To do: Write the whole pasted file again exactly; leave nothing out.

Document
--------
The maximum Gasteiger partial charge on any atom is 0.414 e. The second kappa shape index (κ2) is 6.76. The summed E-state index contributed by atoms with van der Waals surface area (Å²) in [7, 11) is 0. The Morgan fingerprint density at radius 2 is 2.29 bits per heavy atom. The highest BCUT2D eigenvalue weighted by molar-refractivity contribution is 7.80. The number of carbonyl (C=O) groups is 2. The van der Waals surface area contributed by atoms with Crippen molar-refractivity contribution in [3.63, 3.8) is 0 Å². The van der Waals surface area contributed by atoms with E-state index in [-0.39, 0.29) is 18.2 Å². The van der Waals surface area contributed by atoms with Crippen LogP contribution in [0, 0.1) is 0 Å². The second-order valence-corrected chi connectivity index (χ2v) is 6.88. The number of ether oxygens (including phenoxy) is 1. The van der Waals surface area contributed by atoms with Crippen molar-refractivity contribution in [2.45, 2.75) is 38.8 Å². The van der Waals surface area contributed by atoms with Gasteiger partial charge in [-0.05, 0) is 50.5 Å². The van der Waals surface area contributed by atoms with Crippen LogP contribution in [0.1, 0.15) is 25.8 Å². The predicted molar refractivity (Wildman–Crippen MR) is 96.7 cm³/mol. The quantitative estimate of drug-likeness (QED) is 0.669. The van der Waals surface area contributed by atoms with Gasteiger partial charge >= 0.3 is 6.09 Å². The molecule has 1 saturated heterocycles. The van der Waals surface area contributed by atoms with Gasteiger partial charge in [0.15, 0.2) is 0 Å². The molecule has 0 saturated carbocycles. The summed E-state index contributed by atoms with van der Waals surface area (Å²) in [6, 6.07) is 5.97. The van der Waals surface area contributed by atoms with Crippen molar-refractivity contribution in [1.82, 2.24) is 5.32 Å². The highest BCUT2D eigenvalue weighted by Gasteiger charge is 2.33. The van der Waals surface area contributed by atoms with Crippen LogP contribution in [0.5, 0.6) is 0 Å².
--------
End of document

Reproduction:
The maximum Gasteiger partial charge on any atom is 0.414 e. The second kappa shape index (κ2) is 6.76. The summed E-state index contributed by atoms with van der Waals surface area (Å²) in [7, 11) is 0. The Morgan fingerprint density at radius 2 is 2.29 bits per heavy atom. The highest BCUT2D eigenvalue weighted by molar-refractivity contribution is 7.80. The number of carbonyl (C=O) groups is 2. The van der Waals surface area contributed by atoms with Crippen molar-refractivity contribution in [3.63, 3.8) is 0 Å². The van der Waals surface area contributed by atoms with E-state index in [-0.39, 0.29) is 18.2 Å². The van der Waals surface area contributed by atoms with Crippen LogP contribution in [0, 0.1) is 0 Å². The second-order valence-corrected chi connectivity index (χ2v) is 6.88. The number of ether oxygens (including phenoxy) is 1. The van der Waals surface area contributed by atoms with Crippen molar-refractivity contribution in [2.45, 2.75) is 38.8 Å². The van der Waals surface area contributed by atoms with Gasteiger partial charge in [-0.05, 0) is 50.5 Å². The van der Waals surface area contributed by atoms with Crippen LogP contribution in [0.1, 0.15) is 25.8 Å². The predicted molar refractivity (Wildman–Crippen MR) is 96.7 cm³/mol. The quantitative estimate of drug-likeness (QED) is 0.669. The van der Waals surface area contributed by atoms with Gasteiger partial charge >= 0.3 is 6.09 Å². The molecule has 1 saturated heterocycles. The van der Waals surface area contributed by atoms with Gasteiger partial charge in [0.15, 0.2) is 0 Å². The molecule has 0 saturated carbocycles. The summed E-state index contributed by atoms with van der Waals surface area (Å²) in [6, 6.07) is 5.97. The van der Waals surface area contributed by atoms with Crippen molar-refractivity contribution in [1.82, 2.24) is 5.32 Å². The highest BCUT2D eigenvalue weighted by Gasteiger charge is 2.33. The van der Waals surface area contributed by atoms with Crippen LogP contribution in [0.5, 0.6) is 0 Å².